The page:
The 13 Best Book Covers of August


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Another month of books, another month of book covers. In August, I was inundated with eyes (and a few other unexpected body parts). Here are my favorite designs from the end of summer:

Steven Millhauser, Disruptions; cover illustration by Dylan C. Lathrop, cover design by Janet Hansen (Knopf, August 1)

This is such an arresting pattern cover, and also funny, and also perfect for Millhauser’s stories of surreal suburban oddity.

underjungle James Sturz, Underjungle; cover design by Jaya Nicely (Unnamed Press, August 1)

Many tiny eyes are arresting, but so is one very big eye. This one stopped me in my tracks from sheer surprise.

Harald Voetmann, tr. Johanne Sorgenfri Ottosen, <a href="" target="_blank" rel="noopener"><em>Sublunar</em></a>; cover design by Jamie Keenan (New Directions, August 1) Harald Voetmann, tr. Johanne Sorgenfri Ottosen, Sublunar; cover design by Jamie Keenan (New Directions, August 1)

Not just the nose, which is silly enough, but the nose’s discharge. Lol, as the kids apparently no longer say.

Yu Miri, tr. Morgan Giles, <em><a class="external" href="" target="_blank" rel="noopener">The End of August</a></em>; cover art by Seahyun Lee, cover design by Lauren Peters-Collaer (Riverhead, August 1) Yu Miri, tr. Morgan Giles, The End of August; cover art by Seahyun Lee, cover design by Lauren Peters-Collaer (Riverhead, August 1)

This is the first of two covers on my list this month with this (approximate) color story; I find it modern and charming in both, and here the intensity of the colors plays against the style of the illustration in a very compelling way.

Jamel Brinkley, Witness Jamel Brinkley, Witness: Stories; cover design by Na Kim (FSG, August 1)

Na Kim is always thinking outside of the box. This isn’t the cover that most leaps out at you this month, but it might be the cleverest: the fingerprints as footsteps, the slight smudge of the subtitle. Brilliant.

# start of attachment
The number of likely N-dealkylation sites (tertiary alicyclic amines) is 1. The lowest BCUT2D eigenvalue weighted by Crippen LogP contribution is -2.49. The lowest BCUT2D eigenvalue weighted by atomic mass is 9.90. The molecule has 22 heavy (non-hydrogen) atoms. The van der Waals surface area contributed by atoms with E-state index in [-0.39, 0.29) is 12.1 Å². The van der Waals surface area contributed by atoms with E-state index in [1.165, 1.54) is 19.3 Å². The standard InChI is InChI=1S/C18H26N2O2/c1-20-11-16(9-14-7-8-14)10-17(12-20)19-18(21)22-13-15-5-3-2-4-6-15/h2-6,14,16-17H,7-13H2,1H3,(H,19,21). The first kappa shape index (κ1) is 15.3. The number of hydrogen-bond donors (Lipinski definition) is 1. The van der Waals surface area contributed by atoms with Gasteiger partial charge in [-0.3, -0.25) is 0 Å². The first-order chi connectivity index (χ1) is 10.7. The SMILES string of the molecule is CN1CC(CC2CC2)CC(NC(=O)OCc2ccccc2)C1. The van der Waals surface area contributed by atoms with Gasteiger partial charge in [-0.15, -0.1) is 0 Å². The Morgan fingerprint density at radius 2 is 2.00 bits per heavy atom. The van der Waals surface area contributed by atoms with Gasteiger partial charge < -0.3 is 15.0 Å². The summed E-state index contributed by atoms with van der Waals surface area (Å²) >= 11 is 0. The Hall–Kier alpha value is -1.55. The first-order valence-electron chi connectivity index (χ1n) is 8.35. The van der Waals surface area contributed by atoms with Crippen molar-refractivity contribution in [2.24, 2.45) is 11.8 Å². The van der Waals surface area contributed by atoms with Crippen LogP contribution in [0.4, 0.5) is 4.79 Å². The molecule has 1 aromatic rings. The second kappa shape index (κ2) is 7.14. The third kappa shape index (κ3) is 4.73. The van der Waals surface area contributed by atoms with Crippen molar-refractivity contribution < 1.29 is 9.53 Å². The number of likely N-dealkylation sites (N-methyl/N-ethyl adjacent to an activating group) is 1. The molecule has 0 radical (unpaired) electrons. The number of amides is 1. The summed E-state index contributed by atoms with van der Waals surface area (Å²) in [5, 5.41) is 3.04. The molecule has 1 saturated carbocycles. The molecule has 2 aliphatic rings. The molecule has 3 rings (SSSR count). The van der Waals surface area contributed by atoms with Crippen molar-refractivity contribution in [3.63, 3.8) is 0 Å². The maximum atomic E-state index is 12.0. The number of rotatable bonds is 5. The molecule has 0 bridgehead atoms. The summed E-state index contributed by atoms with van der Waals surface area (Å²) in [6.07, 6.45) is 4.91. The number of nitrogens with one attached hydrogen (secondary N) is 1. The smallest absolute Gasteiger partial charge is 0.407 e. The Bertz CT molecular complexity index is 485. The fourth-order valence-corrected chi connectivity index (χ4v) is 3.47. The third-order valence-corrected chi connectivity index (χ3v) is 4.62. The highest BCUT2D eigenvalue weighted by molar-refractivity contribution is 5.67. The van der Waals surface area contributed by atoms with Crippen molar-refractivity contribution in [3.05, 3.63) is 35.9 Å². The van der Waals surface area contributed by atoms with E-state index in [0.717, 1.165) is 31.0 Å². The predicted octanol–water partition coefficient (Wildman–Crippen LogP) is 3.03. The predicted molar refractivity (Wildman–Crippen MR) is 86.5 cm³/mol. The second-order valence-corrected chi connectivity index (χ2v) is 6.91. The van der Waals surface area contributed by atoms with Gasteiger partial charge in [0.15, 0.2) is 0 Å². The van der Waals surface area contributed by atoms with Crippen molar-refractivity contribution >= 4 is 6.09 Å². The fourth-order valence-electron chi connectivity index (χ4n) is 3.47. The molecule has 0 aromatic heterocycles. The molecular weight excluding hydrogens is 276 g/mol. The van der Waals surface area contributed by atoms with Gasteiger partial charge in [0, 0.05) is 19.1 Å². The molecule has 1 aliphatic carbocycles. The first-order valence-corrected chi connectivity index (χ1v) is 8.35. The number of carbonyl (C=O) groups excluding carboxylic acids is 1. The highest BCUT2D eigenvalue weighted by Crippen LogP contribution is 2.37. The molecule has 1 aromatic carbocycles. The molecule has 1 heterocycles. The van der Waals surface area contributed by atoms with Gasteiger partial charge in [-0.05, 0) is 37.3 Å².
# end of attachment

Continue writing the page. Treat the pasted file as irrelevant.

Jason Guriel, <em><a class="external" href="" target="_blank" rel="noopener">The Full-Moon Whaling Chronicles</a></em>; cover design by Ingrid Paulson (Biblioasis, August 1) Jason Guriel, The Full-Moon Whaling Chronicles; cover design by Ingrid Paulson (Biblioasis, August 1)

I love a book-within-a-book, and this is a particularly pleasurable one. The texture! The distress! It’s the next best thing to finding a hidden treasure in a long-forgotten bookstore.

Alexandra Chang, <a href="" target="_blank" rel="noopener"><em>Tomb Sweeping</em></a>; cover design by Vivian Lopez Rowe (Ecco, August 8) Alexandra Chang, Tomb Sweeping; cover design by Vivian Lopez Rowe (Ecco, August 8)

Gorgeous, saturated, and alluring, with a fresh mix of imagery that elevates the whole concept.

Diane Williams, <a href="" target="_blank" rel="noopener"><em>I Hear You're Rich</em></a>; cover design by tk tk (Soho Press, August 8) Diane Williams, I Hear You’re Rich; cover design by Kelly Blair (Soho Press, August 8)

This is the perfect marriage of title and image (the expression! the nipple!), and the blanket hand-painted text makes it feel ultra-modern.

hangman Maya Binyam, Hangman; art by Belkis Ayón, cover design by Alex Merto (FSG, August 8)

More of those eyes, yes, but it’s the color that sends me. Another case where a great work of art goes a long way.

whats mine Bette Adriaanse, What’s Mine; cover design by Jaya Nicely (Unnamed Press, August 8)

I love this soothing, dipped effect.

quiet street Nick McDonell, Quiet Street: On American Privilege; cover design by Janet Hansen (Pantheon, August 22)

The second hot melon red x magenta cover that caught my eye this month—perfectly restrained and deeply appealing.

Emma Donoghue, Learned by Heart Emma Donoghue, Learned by Heart (Little, Brown, August 29)

Another pattern cover, another eye cover, and it’s covered in gold.

Hilary Leichter, <a href="" target="_blank" rel="noopener"><em>Terrace Story</em></a>; cover design by Vivian Lopez Rowe (Ecco, August 29) Hilary Leichter, Terrace Story; cover design by Vivian Lopez Rowe (Ecco, August 29)

Leichter’s novel seems like it would be a major design challenge—how to represent such a wondrous surreal gem of a book without being too on the nose or too oblique? I like this solution, which feels like the book without trying too hard to replicate anything inside of it (except for, possibly, a sense of magic and the strangeness of the spaces we inhabit).

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Nicole Lambert
Nicole Lambert
Nicole Lamber is a news writer for LinkDaddy News. She writes about arts, entertainment, lifestyle, and home news. Nicole has been a journalist for years and loves to write about what's going on in the world.

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